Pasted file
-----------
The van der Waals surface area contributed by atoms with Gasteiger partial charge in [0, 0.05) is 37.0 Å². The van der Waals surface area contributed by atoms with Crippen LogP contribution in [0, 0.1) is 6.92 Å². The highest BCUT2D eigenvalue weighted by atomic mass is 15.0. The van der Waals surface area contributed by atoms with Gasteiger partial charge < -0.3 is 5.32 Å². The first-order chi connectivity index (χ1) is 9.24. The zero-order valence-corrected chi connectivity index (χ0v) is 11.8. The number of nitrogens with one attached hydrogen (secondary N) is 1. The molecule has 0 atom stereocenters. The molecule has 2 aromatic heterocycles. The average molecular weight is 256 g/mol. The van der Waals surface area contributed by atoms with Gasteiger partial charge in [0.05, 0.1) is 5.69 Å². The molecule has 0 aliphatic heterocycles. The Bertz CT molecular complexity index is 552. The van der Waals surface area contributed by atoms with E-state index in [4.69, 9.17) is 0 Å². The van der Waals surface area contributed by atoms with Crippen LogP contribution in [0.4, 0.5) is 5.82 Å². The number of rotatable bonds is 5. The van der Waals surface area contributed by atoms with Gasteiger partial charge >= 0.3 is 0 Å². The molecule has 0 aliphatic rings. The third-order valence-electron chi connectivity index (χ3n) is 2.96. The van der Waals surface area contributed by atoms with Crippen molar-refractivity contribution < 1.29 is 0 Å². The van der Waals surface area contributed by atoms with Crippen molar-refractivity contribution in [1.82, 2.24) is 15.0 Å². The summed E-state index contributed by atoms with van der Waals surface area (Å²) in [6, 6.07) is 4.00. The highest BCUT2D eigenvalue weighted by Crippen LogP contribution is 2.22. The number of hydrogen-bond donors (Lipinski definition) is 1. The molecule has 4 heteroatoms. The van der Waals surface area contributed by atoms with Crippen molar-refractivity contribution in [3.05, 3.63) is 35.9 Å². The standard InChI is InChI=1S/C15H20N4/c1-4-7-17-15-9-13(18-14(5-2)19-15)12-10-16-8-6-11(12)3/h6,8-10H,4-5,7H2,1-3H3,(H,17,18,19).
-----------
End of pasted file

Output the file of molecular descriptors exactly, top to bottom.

The van der Waals surface area contributed by atoms with Gasteiger partial charge in [0, 0.05) is 37.0 Å². The van der Waals surface area contributed by atoms with Crippen LogP contribution in [0, 0.1) is 6.92 Å². The highest BCUT2D eigenvalue weighted by atomic mass is 15.0. The van der Waals surface area contributed by atoms with Gasteiger partial charge < -0.3 is 5.32 Å². The first-order chi connectivity index (χ1) is 9.24. The zero-order valence-corrected chi connectivity index (χ0v) is 11.8. The number of nitrogens with one attached hydrogen (secondary N) is 1. The molecule has 0 atom stereocenters. The molecule has 2 aromatic heterocycles. The average molecular weight is 256 g/mol. The van der Waals surface area contributed by atoms with Gasteiger partial charge in [0.05, 0.1) is 5.69 Å². The molecule has 0 aliphatic heterocycles. The Bertz CT molecular complexity index is 552. The van der Waals surface area contributed by atoms with E-state index in [4.69, 9.17) is 0 Å². The van der Waals surface area contributed by atoms with Crippen LogP contribution in [0.4, 0.5) is 5.82 Å². The number of rotatable bonds is 5. The van der Waals surface area contributed by atoms with Gasteiger partial charge >= 0.3 is 0 Å². The molecule has 0 aliphatic rings. The third-order valence-electron chi connectivity index (χ3n) is 2.96. The van der Waals surface area contributed by atoms with Crippen molar-refractivity contribution < 1.29 is 0 Å². The van der Waals surface area contributed by atoms with Crippen molar-refractivity contribution in [1.82, 2.24) is 15.0 Å². The summed E-state index contributed by atoms with van der Waals surface area (Å²) in [6, 6.07) is 4.00. The highest BCUT2D eigenvalue weighted by Crippen LogP contribution is 2.22. The number of hydrogen-bond donors (Lipinski definition) is 1. The molecule has 4 heteroatoms. The van der Waals surface area contributed by atoms with Crippen molar-refractivity contribution in [3.05, 3.63) is 35.9 Å². The standard InChI is InChI=1S/C15H20N4/c1-4-7-17-15-9-13(18-14(5-2)19-15)12-10-16-8-6-11(12)3/h6,8-10H,4-5,7H2,1-3H3,(H,17,18,19).